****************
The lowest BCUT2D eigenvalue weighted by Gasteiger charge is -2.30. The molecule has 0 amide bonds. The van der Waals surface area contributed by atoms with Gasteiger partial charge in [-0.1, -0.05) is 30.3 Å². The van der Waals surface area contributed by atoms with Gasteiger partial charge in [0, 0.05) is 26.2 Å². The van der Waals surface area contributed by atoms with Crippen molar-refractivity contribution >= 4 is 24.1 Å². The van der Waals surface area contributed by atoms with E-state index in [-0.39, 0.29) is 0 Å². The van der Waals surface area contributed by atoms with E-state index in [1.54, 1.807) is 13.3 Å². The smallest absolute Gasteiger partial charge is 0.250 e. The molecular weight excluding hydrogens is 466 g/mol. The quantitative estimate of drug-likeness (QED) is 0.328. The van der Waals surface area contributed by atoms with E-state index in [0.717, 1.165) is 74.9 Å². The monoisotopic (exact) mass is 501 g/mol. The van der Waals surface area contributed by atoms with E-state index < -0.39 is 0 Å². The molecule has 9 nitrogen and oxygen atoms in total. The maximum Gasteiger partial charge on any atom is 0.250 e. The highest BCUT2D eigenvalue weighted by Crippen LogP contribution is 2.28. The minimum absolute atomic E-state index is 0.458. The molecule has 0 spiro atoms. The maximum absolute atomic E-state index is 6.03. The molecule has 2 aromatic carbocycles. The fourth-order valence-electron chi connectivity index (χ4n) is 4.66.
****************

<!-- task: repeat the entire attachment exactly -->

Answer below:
The lowest BCUT2D eigenvalue weighted by Gasteiger charge is -2.30. The molecule has 0 amide bonds. The van der Waals surface area contributed by atoms with Gasteiger partial charge in [-0.1, -0.05) is 30.3 Å². The van der Waals surface area contributed by atoms with Gasteiger partial charge in [0, 0.05) is 26.2 Å². The van der Waals surface area contributed by atoms with Crippen molar-refractivity contribution >= 4 is 24.1 Å². The van der Waals surface area contributed by atoms with E-state index in [-0.39, 0.29) is 0 Å². The van der Waals surface area contributed by atoms with E-state index in [1.54, 1.807) is 13.3 Å². The smallest absolute Gasteiger partial charge is 0.250 e. The molecular weight excluding hydrogens is 466 g/mol. The quantitative estimate of drug-likeness (QED) is 0.328. The van der Waals surface area contributed by atoms with E-state index in [0.717, 1.165) is 74.9 Å². The monoisotopic (exact) mass is 501 g/mol. The van der Waals surface area contributed by atoms with E-state index < -0.39 is 0 Å². The molecule has 9 nitrogen and oxygen atoms in total. The maximum Gasteiger partial charge on any atom is 0.250 e. The highest BCUT2D eigenvalue weighted by Crippen LogP contribution is 2.28. The minimum absolute atomic E-state index is 0.458. The molecule has 0 spiro atoms. The maximum absolute atomic E-state index is 6.03. The molecule has 2 aromatic carbocycles. The fourth-order valence-electron chi connectivity index (χ4n) is 4.66.